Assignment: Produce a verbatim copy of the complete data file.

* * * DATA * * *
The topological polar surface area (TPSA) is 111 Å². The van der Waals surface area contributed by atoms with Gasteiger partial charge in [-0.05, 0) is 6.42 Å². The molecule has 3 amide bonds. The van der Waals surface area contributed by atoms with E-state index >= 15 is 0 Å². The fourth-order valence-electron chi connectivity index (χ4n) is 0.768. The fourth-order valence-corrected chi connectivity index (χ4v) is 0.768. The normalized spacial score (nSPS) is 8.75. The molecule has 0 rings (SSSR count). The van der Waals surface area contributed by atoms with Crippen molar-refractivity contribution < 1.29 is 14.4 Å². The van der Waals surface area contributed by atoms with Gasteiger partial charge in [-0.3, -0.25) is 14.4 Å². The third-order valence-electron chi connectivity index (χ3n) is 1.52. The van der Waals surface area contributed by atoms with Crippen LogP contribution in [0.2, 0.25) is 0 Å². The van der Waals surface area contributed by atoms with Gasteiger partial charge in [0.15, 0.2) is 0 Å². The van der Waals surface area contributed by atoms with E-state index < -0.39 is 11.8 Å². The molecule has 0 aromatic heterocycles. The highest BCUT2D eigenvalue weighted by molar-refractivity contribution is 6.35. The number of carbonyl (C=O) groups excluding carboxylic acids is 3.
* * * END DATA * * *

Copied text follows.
The topological polar surface area (TPSA) is 111 Å². The van der Waals surface area contributed by atoms with Gasteiger partial charge in [-0.05, 0) is 6.42 Å². The molecule has 3 amide bonds. The van der Waals surface area contributed by atoms with E-state index >= 15 is 0 Å². The fourth-order valence-electron chi connectivity index (χ4n) is 0.768. The fourth-order valence-corrected chi connectivity index (χ4v) is 0.768. The normalized spacial score (nSPS) is 8.75. The molecule has 0 rings (SSSR count). The van der Waals surface area contributed by atoms with Crippen molar-refractivity contribution < 1.29 is 14.4 Å². The van der Waals surface area contributed by atoms with Gasteiger partial charge in [-0.3, -0.25) is 14.4 Å². The third-order valence-electron chi connectivity index (χ3n) is 1.52. The van der Waals surface area contributed by atoms with Crippen LogP contribution in [0.2, 0.25) is 0 Å². The van der Waals surface area contributed by atoms with Gasteiger partial charge in [0.15, 0.2) is 0 Å². The van der Waals surface area contributed by atoms with E-state index < -0.39 is 11.8 Å². The molecule has 0 aromatic heterocycles. The highest BCUT2D eigenvalue weighted by molar-refractivity contribution is 6.35. The number of carbonyl (C=O) groups excluding carboxylic acids is 3.